has_many through new_record? exception

Hello all,

I was hoping someone could explain to me why both sides of a has_many
:through association need to not be new_records? Wouldn't the save be
able to succeed if the object with the has_many :through association
was the only new_record?

It seems to me that because something like

p = posts.new
p.taggings << Tagging.new(:tag_id => 1)
p.save

works, that something like

p = posts.new
p.tags << Tags.create
p.save

should be able to work since rails should be able to do essentially
what happens in the first example under the covers.

Maybe it's difficult to manage what p.tags returns before you've saved
it, or something like that? Is it the sort of thing that could be
done, it's just high effort, or is there some impossible case I'm
missing?

After I started thinking about it I became very curious, so I googled
around, searched trac, but didn't find anything. I'd be very
appreciative for any enlightenment on the subject.

Thanks,
Jason

The new_record association stuff in ActiveRecord is pretty hairy, and doesn't always work as expected. It's a poor man's Unit-of-Work[1] but only for special circumstances. The new_record hack only works when the containing model (the one with the has_many) and the content models (the ones with belongs_to) are both new. Instead of setting the fk (e.g. the container_id field) in the content object, the association waits until the container is saved and gets a primary key. Then it saves all the content objects with that new container pk as the content fk.

The intractable problem with has_many :through is that you would have to order a bunch of saves to get everything to happen correctly. For your example, you'd have to save all the tag and post records first, then you could save the tagging records. But there is no UnitOfWork to help you out, that is, no global knowledge of all the new tags and posts that need saving. You could try starting with one post and saving it, but then you'd have to go through its taggings to save their tags too, since you need both tag and post saved before you can set the fks in the tagging and save it. Since each tag may have many taggings, you can get into an ordering mess that is impossible (or maybe just very difficult) to linearize, at least given the constraints of how ActiveRecord works.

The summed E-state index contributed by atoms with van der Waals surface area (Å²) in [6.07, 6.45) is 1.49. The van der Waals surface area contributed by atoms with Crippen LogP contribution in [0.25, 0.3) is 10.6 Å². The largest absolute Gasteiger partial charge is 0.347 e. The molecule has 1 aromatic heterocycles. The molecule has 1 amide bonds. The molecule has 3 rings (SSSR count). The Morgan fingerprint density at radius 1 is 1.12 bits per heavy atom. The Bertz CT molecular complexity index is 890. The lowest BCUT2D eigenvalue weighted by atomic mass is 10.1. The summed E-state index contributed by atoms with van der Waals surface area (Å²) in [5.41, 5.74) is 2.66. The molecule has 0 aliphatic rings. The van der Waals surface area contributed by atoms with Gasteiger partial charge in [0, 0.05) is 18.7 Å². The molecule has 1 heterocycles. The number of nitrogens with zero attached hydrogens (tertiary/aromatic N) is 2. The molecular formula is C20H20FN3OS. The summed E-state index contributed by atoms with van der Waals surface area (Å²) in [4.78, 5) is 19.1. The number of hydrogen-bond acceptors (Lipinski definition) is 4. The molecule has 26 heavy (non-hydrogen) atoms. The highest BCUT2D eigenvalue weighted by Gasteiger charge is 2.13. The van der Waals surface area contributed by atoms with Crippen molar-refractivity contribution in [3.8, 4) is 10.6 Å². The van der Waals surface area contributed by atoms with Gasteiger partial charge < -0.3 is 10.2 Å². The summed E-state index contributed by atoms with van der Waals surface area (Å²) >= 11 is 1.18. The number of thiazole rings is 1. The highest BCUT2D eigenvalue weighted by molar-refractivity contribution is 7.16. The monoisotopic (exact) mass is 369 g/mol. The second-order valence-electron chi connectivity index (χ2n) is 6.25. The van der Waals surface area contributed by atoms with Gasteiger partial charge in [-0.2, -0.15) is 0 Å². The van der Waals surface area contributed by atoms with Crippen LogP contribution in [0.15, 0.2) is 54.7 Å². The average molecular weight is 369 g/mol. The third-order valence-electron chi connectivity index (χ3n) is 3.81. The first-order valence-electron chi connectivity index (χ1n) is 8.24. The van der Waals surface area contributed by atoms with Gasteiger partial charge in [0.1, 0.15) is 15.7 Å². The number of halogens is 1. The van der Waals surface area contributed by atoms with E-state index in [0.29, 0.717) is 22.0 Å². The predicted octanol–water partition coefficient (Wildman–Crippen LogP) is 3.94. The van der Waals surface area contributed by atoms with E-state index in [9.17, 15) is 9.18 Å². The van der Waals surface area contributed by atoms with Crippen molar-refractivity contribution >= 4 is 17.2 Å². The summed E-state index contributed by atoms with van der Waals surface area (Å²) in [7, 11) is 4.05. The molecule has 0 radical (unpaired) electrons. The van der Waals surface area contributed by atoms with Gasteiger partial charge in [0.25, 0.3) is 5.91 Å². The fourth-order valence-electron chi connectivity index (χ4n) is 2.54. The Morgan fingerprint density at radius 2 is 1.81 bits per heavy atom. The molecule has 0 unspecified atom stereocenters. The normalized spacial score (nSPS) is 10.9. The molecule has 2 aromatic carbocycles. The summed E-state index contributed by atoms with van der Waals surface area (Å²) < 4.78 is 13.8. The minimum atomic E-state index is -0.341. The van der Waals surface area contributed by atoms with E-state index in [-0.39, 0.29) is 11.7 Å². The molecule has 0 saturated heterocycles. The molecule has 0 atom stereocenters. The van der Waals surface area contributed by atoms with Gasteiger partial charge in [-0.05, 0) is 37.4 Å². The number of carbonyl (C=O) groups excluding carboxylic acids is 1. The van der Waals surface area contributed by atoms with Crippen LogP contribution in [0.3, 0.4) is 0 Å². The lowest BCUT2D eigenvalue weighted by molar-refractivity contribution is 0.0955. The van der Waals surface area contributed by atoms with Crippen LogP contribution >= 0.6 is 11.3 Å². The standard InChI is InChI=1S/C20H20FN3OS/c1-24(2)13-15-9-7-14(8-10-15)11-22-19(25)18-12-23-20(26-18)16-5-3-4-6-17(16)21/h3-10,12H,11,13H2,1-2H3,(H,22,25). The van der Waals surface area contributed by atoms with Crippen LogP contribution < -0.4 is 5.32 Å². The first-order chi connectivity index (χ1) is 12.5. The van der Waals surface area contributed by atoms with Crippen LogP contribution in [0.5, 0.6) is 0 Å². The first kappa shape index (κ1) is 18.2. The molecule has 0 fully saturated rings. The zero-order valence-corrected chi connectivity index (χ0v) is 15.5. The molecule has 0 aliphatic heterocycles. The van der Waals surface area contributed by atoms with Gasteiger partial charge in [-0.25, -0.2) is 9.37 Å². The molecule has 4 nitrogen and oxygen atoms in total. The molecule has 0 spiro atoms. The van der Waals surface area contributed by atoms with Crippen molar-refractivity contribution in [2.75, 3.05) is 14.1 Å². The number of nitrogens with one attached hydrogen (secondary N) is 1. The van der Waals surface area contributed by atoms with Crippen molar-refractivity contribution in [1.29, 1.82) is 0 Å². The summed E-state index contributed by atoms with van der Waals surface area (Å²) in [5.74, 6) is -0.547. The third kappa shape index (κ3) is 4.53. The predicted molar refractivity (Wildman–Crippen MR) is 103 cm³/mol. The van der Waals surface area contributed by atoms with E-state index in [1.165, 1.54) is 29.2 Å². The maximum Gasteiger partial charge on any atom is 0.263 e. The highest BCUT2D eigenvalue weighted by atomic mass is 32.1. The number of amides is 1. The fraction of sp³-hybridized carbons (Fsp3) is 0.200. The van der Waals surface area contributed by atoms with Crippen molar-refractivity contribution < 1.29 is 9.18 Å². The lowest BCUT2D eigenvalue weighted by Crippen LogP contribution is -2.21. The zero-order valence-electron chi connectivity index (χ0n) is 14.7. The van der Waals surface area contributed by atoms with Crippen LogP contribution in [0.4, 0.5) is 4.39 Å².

[1] http://martinfowler.com/eaaCatalog/unitOfWork.html

Thank you very much for responding. Unfortunately, I'm still confused.

I'm not sure exactly what you're talking about when you say "he
new_record hack". Are you referring to the code that allows me to
save a 'new' tag and many 'new' taggings all in one go?

I'm still not sure what the difficulty is though in the specific case
where all the Tags already exist in the DB. My usage of Tag.create
(Tags was a typo) in my example was intended to signify that the Tag
would already exist in the DB so the Taggings that rails would create
when saving the Post would be able to use the Tag's id.

If the Tag already exists then shouldn't the tagging that rails makes
up to associate with the Post be able to use it's id, thereby making
it essentially the same as if I this?

post.taggings << Tagging.new(:tag_id => n)

I guess a related question, or maybe it's the same question in the
end, is why the has_many_through_association
(http://dev.rubyonrails.org/browser/trunk/activerecord/lib/active_record/associations/has_many_through_association.rb)
'<<' method uses 'create!' instead of 'new'?

Thanks,
Jason

First of all, you cannot call << on when parent is a new record.

p = posts.new
p.taggings << Tagging.new(:tag_id => 1)
p.save

That'd raise an exception.

I know it raises an exception the way it's coded right now, my
question is why? Why was the design choice made to work this way,
instead of allowing "post.tags << Tag.create" to work, since the tag
would have an id? I think it would be mighty handy if it worked, so
I'd certainly consider trying to create a patch, I just wanted to know
if there's some solid rationale behind the current method that I'm
missing.

Thanks,
Jason

What's the solid rationale behind trying to create tags for unsaved
post ? Why can't you just do post.save first and then do post.tags <<
Tag.create ? The current behavior is to make sure you don't end up
having dangling children.

And believe me, many people found some defect in their apps when the
current behavior was introduced.

Well, mapping my particular situation onto Tags and Posts, I don't
care at all if I have a Tag that doesn't have any posts, but I insist
that Posts be tagged. So right now I'm forced to save the Post
without its Tag validation, then add the Tag (or Tagging as it were)
and save again. It's a real hassle if happens that makes the Post
invalid on the second save, then I have to clean up from the first
save. It seems like that's more work, and less readable than if
"post.tags << Tag.create" worked.

I'd like to be able to display a form for a Post, and show its Tags,
without having to touch the DB, and without having to jump through
association hoops.

Mostly I'm just curious if anyone can tell me why it works the way it
does right now since at the very least it means writing a few more
lines of code.

Thanks,
Jason

Can you just wrap everything in a transaction? The you don't have to
do any manual cleanup.

But I agree, it feels funny to have to save the Post in a seemingly
invalid state up front.

Jeff
softiesonrails.com

Yeah, as it is right now I'm doing it with transactions, and some
extra validation, but it'd be great if I could get rid of the extra
code.